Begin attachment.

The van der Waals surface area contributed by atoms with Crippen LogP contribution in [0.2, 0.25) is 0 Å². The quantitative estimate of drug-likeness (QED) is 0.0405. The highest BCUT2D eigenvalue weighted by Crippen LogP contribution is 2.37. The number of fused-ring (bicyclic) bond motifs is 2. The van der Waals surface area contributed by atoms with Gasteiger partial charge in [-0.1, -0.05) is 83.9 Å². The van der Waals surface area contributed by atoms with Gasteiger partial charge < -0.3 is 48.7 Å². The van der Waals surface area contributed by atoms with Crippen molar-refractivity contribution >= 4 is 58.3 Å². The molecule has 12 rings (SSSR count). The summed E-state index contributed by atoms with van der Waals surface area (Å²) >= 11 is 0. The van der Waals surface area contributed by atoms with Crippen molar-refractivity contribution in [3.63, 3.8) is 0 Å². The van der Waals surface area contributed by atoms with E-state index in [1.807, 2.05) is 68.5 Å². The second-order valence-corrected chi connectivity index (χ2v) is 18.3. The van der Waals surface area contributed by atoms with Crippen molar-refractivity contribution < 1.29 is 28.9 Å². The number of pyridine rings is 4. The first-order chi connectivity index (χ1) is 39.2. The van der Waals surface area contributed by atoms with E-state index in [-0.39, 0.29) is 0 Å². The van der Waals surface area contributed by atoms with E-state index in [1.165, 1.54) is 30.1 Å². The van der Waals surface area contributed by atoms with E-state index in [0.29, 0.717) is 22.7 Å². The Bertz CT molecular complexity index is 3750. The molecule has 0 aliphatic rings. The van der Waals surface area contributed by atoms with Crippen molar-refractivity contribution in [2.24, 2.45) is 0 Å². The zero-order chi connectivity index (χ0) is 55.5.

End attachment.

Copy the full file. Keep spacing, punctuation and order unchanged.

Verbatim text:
The van der Waals surface area contributed by atoms with Crippen LogP contribution in [0.2, 0.25) is 0 Å². The quantitative estimate of drug-likeness (QED) is 0.0405. The highest BCUT2D eigenvalue weighted by Crippen LogP contribution is 2.37. The number of fused-ring (bicyclic) bond motifs is 2. The van der Waals surface area contributed by atoms with Gasteiger partial charge in [-0.1, -0.05) is 83.9 Å². The van der Waals surface area contributed by atoms with Gasteiger partial charge < -0.3 is 48.7 Å². The van der Waals surface area contributed by atoms with Crippen molar-refractivity contribution >= 4 is 58.3 Å². The molecule has 12 rings (SSSR count). The summed E-state index contributed by atoms with van der Waals surface area (Å²) >= 11 is 0. The van der Waals surface area contributed by atoms with Crippen molar-refractivity contribution in [3.63, 3.8) is 0 Å². The van der Waals surface area contributed by atoms with E-state index in [1.807, 2.05) is 68.5 Å². The second-order valence-corrected chi connectivity index (χ2v) is 18.3. The van der Waals surface area contributed by atoms with Crippen molar-refractivity contribution < 1.29 is 28.9 Å². The number of pyridine rings is 4. The first-order chi connectivity index (χ1) is 39.2. The van der Waals surface area contributed by atoms with E-state index in [-0.39, 0.29) is 0 Å². The van der Waals surface area contributed by atoms with E-state index in [1.165, 1.54) is 30.1 Å². The van der Waals surface area contributed by atoms with E-state index in [0.29, 0.717) is 22.7 Å². The Bertz CT molecular complexity index is 3750. The molecule has 0 aliphatic rings. The van der Waals surface area contributed by atoms with Crippen molar-refractivity contribution in [2.24, 2.45) is 0 Å². The zero-order chi connectivity index (χ0) is 55.5.